How to Change an Outdoor Light Fixture

Outdoor light fixture turned on

Outdoor light fixtures help with everything from home security to finding the right key at night. However, many homes are currently outfitted with broken, unattractive, or malfunctioning exterior fixtures. Changing out an existing outdoor light is simple if it’s the same type of light. It’s not difficult to switch from one type of light to another, such as upgrading to a security light, but there are some considerations. Upgrade your home’s exterior lighting with these suggestions for a seamless swap.

Get Comfortable with Electrical Work

Man with a pair of pliers working on wiring for an outlet, close-up

Changing a hard-wired light fixture, whether you’re working indoors or out, will always require some amount of electrical work. If you’re not confident in your ability to shut off the power or securely join together two wires, you should leave this task to a professional. It’s relatively inexpensive to hire an electrician to swap light fixtures out, but it’s also a good beginner’s task for those new to electrical work. Make sure to read up on basic electrical safety before trying this project for a good grounding in the skill. Plan your work for a dry day and make sure the fixture is completely dry before beginning.

Find the Replacement Fixture

A couple in store looking at light fixtures with a store associate

All outdoor wiring uses the same three-wire pattern, so you should be able to swap practically any light for another fixture. Even security lights will use the same wiring except for smart or wired lights. If they’re designed to also capture video or sound, they may need a data cable run through the mounting plate as well. This is a more complex installation that is best handled by a pro. As long as you’re sticking with normal wiring, you can swap any outdoor light fixture for another. Consider looking for models with compatible or universal mounting bars. This allows you to replace the light without having to remove the old brackets and drill new ones into your siding.

Disconnect the Power and Remove the Light

Person looking at a breaker box with a flashlight

Go to the home’s breaker box and switch off the circuit for the exterior lights. This should be clearly labeled. To be safe, you can also shut off the power to the entire house, but be aware of any electronics that might need to be shut down manually first. Once you’re sure the power is disconnected to the fixtures, remove them. It can be tricky to find all the screws holding the fixture and mounting brackets in. You may have to lift pieces of trim and decorative covers to find the actual mounting hardware.

Deal With Difficult Siding

A black outdoor light fixture shining light on the stone wall behind it

The first step in installing the replacement light is to attach the wiring. Your light should come with a diagram clearly illustrating which wire is for the ground, neutral, and hot wires. Some fixtures may only have neutral and hot wires, in which case, you can simply cap off the ground wire coming from the house. Follow the installation instructions specific to the light, especially if there are any additional wires needed.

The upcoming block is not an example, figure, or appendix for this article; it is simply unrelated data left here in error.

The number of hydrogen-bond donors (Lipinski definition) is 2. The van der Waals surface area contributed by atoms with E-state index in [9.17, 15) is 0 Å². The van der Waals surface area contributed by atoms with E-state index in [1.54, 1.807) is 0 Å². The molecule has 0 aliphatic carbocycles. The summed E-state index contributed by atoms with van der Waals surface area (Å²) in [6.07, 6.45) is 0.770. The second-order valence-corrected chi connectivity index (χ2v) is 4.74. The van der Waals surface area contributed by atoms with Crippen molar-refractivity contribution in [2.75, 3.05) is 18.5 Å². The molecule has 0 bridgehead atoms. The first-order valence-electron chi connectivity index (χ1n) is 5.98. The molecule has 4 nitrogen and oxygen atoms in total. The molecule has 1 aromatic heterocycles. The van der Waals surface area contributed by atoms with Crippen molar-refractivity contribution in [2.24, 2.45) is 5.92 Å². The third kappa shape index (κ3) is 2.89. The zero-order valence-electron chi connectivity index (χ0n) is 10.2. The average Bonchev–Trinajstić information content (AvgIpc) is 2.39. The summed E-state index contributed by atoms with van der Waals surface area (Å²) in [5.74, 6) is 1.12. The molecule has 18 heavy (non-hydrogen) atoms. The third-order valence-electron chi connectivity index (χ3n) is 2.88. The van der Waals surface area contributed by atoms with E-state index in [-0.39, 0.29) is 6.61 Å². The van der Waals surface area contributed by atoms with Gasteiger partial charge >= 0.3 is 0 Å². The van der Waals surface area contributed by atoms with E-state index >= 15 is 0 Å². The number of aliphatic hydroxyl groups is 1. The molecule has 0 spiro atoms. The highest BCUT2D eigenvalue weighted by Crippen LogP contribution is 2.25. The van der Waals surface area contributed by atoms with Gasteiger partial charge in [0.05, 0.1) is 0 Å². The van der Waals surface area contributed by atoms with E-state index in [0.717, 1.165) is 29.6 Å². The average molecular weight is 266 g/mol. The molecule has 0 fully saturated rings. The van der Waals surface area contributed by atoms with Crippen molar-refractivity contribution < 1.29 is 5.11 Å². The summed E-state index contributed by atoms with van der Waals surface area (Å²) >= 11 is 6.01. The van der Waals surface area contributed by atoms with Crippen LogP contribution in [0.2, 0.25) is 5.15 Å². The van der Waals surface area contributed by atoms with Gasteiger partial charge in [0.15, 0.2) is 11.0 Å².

Mounting the new light is as simple as attaching it to the existing bar or bracket if you chose a matching or universal replacement model. For most homeowners, this step will involve hanging new mounting hardware as well. If the screws or bolts used for the fixture are larger than the previous fasteners, you can likely screw them right into the same holes if they’re following the same pattern. This is rare, so be prepared to drill into the siding, stucco, or other exterior cladding material. Masonry can be difficult to impossible to drill through. You can rent an impact driver to make the job easier to do, but consider sticking with universal mounting brackets or professional installation on homes with this kind of exterior. For vinyl and wood siding, installation should go smoothly as long as you take your time drilling the pilot holes. Cement board and stucco are much more likely to crack or chip. Keep repair putty and touch-up paint on hand to disguise any minor damage that occurs during installation of the new light fixture hardware.

Test the New Fixture

Person getting ready to flip a light switch

Once you’ve connected the wiring, mounted the fixture, and dealt with any siding issues, you’re ready to switch the power back on and test the light. If the light only responds to light or motion rather than a switch, try covering the sensor with your hand or waving at it. Troubleshooting wiring or compatibility issues can be tricky, so try an electrician if you can’t get a specific fixture to work.

Don’t let your broken or unattractive outdoor light fixtures leave you in the dark any longer. Pick up some attractive new security lights or exterior wall sconces and install them today.

While do-it-yourself projects can be fun and fulfilling, there is always a potential for personal injury or property damage. We strongly suggest that any project beyond your abilities be left to licensed professional such as electricians, plumbers, and carpenters. Any action you take upon the information on this website is strictly at your own risk, and we assume no responsibility or liability for the contents of this article.


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